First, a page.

Conservatory of Recording Arts and Sciences Adds Audio for TV Broadcast

Oct 14, 2013 6:29 PM

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photo of Studio Technologies Model 210

Studio Technologies’ Model 210 Announcer’s Console

The Conservatory of Recording Arts and Sciences (CRAS)—a leading audio recording, engineering and production school in Phoenix, Ariz.— recently expanded its curriculum with six weeks of “audio for television broadcast” training. To support that effort, a full complement of professional broadcast audio and communications equipment was installed. This included Studio Technologies’ Model 210 Announcer’s Console and Model 41 Audio to IFB Interface units.

“Our goal was to create an environment for our students that would reflect the reality of the industry itself,” says Robert Brock, Digital Department Director at CRAS. “Pretty much any U.S. announcer’s audio currently on air is running through a piece of Studio Technologies equipment, so we wanted our students to gain exposure and have experience working with it. Ultimately, we want to find manufacturers that understand the importance of teaching students on the equipment that they will be using on a daily basis in the real-world, and Studio Technologies is not only an industry leader, but a company that understands that importance and shows an impressive commitment to education.”

photo of Studio Technologies Model 41

Studio Technologies' Model 41 Audio to IFB Interface

CRAS prides itself on teaching its students how to navigate their way through the multiple facets of audio production, including allowing them to take part in the production of live Webcasts. The school also provides students with a mobile production unit to gain experience covering live events, such as local sports games in and around the Phoenix area. CRAS installed Studio Technologies’ gear in the OB truck, as well as in its broadcast facility. All students will be required to learn how to operate this equipment while completing the new curriculum’s “audio for television broadcast” component.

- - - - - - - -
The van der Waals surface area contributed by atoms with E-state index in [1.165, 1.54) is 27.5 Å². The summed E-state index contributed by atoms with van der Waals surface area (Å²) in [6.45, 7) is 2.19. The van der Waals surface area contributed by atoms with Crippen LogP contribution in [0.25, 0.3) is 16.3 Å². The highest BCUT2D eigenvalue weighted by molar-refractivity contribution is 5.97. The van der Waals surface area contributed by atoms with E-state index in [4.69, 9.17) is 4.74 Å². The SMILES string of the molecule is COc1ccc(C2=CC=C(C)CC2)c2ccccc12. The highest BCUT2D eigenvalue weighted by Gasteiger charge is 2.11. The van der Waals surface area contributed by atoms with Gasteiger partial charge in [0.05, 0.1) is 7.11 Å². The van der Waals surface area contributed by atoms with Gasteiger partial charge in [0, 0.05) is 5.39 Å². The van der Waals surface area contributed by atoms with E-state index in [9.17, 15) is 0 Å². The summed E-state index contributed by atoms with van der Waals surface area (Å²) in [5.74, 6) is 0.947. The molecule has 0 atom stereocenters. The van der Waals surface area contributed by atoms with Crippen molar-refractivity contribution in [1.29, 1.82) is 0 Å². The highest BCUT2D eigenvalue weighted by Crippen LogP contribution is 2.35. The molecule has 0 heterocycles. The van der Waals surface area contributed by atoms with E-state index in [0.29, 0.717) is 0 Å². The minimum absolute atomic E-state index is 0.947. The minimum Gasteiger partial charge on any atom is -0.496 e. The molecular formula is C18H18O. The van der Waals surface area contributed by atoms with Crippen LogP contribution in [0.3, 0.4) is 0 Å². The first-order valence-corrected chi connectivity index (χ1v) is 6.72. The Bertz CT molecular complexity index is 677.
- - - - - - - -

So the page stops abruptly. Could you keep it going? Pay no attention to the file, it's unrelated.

The Model 210 Announcer’s Console is a compact unit that features an IFB input and a single talkback output. It is suitable for a variety of applications, including on-air television sports broadcasting. The Model 41 Audio to IFB Interface is an advanced single-rackspace unit designed to link matrix intercom systems with IFB-compatible beltpacks and announcer’s consoles. Its headphone output and dual LED level meters make it optimal for sophisticated monitoring of audio associated with IFB circuits.

Brock says that the Studio Technologies equipment is imperative for showing students just how large a responsibility the audio production teams undertake when working in the field. “Audio teams need to be able to communicate between the people that are making the production happen in the first place,” he says. “If the director can’t feed instructions to the cameraman or the producer can’t talk to the talent, then there is no production. It’s not just about what viewers and listeners see and hear happening on air. There are a lot of behind-the-scenes workings that our students need to become familiar with and master. They need to learn how to communicate with their audio team members to coordinate the production, and that is all made possible with Studio Technologies’ gear.”

The Conservatory of Recording Arts and Sciences now offers a 36-week educational program that prepares students for a multitude of careers in audio production. Upon completion of the curriculum, students are prepared for entry-level positions in fixed and mobile audio production facilities. Past students have gone on to win Grammy and Emmy awards, become editors, work in post-production, and manage the sound departments of post-production houses, among other achievements.

Find more information about the Conservatory of Recording Arts and Sciences at www.audiorecordingschool.com.

Visit Studio Technologies at www.studio-tech.com.






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